“We run the risk of winning the war but losing the peace,” he warned. “In the last crisis, we overcame the risk of a global depression, but we failed to establish the economic and financial ‘peace’ of high, inclusive and endurable growth.”
Four issues will define how to get out of the current crisis, he said:
- Limiting dispersion, or the difference in vaccination rates among countries. The bigger the dispersion, the greater the risk of losing control of the virus and failing to establish a lasting recovery.
- Controlling debt. The immediate response to the crisis has been to rein in liquidity problems and prevent bankruptcies by enacting massive borrowing by governments and the private sector—but not everybody can carry that debt, especially some developing countries.
- Reducing inequality. COVID-19 “has been the great unequalizer,” he said, “hitting not just income and wealth but also, tragically, the inequality of opportunity—both within national borders, and internationally.”
- Ending the disconnect. “Because of the choices we’ve made in policy, financial markets have been totally disconnected from the economy. So-called Wall Street is doing very well, while Main Street is struggling. How long can this great disconnect prevail, and how can it be resolved in an orderly fashion?”
El-Erian said success will depend on a mix of human and financial resilience, or the ability to take a hit or make a mistake, and bounce back; optionality, or keeping an open mind and “being willing to consider things that are fundamentally uncomfortable to you” while encouraging diversity with regard to race, gender and experience; and finally, agility, establishing institutional and human frameworks to react quickly once there’s greater clarity.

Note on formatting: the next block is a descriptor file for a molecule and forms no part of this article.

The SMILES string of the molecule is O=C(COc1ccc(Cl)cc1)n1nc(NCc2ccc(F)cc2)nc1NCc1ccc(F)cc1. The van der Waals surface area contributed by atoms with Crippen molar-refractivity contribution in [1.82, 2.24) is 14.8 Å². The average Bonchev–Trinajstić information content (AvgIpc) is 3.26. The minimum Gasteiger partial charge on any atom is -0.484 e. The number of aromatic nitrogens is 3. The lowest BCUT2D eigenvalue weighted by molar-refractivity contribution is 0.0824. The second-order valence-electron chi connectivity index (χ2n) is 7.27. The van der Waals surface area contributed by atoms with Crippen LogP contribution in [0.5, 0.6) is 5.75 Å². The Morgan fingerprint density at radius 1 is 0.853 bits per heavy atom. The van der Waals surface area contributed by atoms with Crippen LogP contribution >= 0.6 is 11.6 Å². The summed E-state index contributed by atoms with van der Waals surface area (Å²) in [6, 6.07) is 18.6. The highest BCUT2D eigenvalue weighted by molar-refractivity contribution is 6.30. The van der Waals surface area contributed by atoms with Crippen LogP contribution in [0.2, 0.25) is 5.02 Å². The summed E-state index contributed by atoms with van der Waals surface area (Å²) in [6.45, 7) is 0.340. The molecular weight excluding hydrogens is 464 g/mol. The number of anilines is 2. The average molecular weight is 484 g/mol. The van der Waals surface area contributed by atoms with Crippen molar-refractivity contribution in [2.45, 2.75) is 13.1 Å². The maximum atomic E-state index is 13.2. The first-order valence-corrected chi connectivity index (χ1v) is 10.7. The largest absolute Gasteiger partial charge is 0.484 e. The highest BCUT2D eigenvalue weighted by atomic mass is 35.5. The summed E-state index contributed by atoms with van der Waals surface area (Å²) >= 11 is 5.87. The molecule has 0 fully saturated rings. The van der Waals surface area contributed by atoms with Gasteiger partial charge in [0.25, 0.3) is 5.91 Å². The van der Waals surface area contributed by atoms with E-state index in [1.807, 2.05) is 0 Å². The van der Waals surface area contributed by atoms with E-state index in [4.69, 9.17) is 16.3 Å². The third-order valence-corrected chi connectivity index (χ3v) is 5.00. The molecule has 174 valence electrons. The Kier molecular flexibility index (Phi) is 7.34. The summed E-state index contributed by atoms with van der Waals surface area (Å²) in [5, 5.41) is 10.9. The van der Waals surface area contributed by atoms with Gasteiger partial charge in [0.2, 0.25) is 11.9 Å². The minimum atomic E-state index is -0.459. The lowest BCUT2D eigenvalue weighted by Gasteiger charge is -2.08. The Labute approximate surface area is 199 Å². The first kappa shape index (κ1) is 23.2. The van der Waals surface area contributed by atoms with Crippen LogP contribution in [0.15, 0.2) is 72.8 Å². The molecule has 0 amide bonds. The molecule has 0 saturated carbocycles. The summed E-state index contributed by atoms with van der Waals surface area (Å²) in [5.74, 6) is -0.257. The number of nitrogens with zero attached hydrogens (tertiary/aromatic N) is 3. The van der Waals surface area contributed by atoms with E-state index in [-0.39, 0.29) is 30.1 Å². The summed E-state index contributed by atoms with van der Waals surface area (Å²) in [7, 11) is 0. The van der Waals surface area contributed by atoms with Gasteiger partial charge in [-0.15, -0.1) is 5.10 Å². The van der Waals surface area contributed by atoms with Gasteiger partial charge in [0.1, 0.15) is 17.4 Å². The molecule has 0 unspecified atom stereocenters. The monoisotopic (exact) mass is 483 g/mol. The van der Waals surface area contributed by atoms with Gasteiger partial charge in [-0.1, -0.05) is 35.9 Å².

After the pandemic, what will the ‘new normal’ look like?
During the Q&A that followed, Marwan Isbaih of the National Bank of Kuwait asked El-Erian how long it will take for the world to overcome its current crisis sparked by the coronavirus, which so far has infected more than 123 million people and killed some 2.7 million—more than a fifth of them in the United States alone.
“We don’t know whether we’re going to emerge from the crisis this summer, or whether we’ll have another wave,” he warned. “Europe is going through a third wave, and look at Brazil. It is absolutely tragic. The virus is mutating, so the answer is there’s a lot of uncertainty. It’s not just an uncertain world, it’s a world of unusual uncertainty. And that’s why resilience and optionality are so important.”
Even so, it’s going to take some time to get the world back on track, and “companies have now realized that they overdid efficiency at the cost of resilience,” he said.
“Globalization will look different because governments are focusing internally, and unfortunately not collaborating enough, and the US was part of that problem,” he said. “But under the Biden administration, they’re starting to look more multilaterally.”
As to what workplaces and classrooms will look like in the post-pandemic world, El-Erian isn’t sure, but he offered some ideas.
“Zoom calls not only bring more people together, but they also level the playing field,” he said. “We have discovered at Cambridge that an interview conducted through a Zoom call seem to put people from disadvantaged backgrounds at ease more than when they come to visit physically. Why? Because most of these people don’t have parents who went to university and can share experiences. Then they walk into a university environment and it risks creating anxiety.”